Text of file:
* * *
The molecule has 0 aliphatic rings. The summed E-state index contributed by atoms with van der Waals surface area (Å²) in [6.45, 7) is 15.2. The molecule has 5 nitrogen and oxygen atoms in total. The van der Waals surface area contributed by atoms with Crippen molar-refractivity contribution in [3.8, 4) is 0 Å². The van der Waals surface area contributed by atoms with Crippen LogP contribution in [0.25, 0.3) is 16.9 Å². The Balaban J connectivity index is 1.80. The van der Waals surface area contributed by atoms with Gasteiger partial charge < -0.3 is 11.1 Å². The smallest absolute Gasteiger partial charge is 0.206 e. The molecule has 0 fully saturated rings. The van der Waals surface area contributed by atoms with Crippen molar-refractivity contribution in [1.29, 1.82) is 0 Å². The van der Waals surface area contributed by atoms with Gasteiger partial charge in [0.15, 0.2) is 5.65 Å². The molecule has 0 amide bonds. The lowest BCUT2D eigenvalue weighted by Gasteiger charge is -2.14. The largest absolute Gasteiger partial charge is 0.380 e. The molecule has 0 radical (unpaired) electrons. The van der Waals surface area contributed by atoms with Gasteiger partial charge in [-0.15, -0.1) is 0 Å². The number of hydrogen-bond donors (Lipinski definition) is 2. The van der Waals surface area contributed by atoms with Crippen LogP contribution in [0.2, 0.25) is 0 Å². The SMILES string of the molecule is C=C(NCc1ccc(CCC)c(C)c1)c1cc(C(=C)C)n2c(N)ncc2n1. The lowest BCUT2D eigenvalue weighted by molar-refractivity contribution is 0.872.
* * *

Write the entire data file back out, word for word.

The molecule has 0 aliphatic rings. The summed E-state index contributed by atoms with van der Waals surface area (Å²) in [6.45, 7) is 15.2. The molecule has 5 nitrogen and oxygen atoms in total. The van der Waals surface area contributed by atoms with Crippen molar-refractivity contribution in [3.8, 4) is 0 Å². The van der Waals surface area contributed by atoms with Crippen LogP contribution in [0.25, 0.3) is 16.9 Å². The Balaban J connectivity index is 1.80. The van der Waals surface area contributed by atoms with Gasteiger partial charge < -0.3 is 11.1 Å². The smallest absolute Gasteiger partial charge is 0.206 e. The molecule has 0 fully saturated rings. The van der Waals surface area contributed by atoms with Crippen molar-refractivity contribution in [1.29, 1.82) is 0 Å². The van der Waals surface area contributed by atoms with Gasteiger partial charge in [0.15, 0.2) is 5.65 Å². The molecule has 0 amide bonds. The lowest BCUT2D eigenvalue weighted by Gasteiger charge is -2.14. The largest absolute Gasteiger partial charge is 0.380 e. The molecule has 0 radical (unpaired) electrons. The van der Waals surface area contributed by atoms with Gasteiger partial charge in [-0.15, -0.1) is 0 Å². The number of hydrogen-bond donors (Lipinski definition) is 2. The van der Waals surface area contributed by atoms with Crippen LogP contribution in [0.2, 0.25) is 0 Å². The SMILES string of the molecule is C=C(NCc1ccc(CCC)c(C)c1)c1cc(C(=C)C)n2c(N)ncc2n1. The lowest BCUT2D eigenvalue weighted by molar-refractivity contribution is 0.872.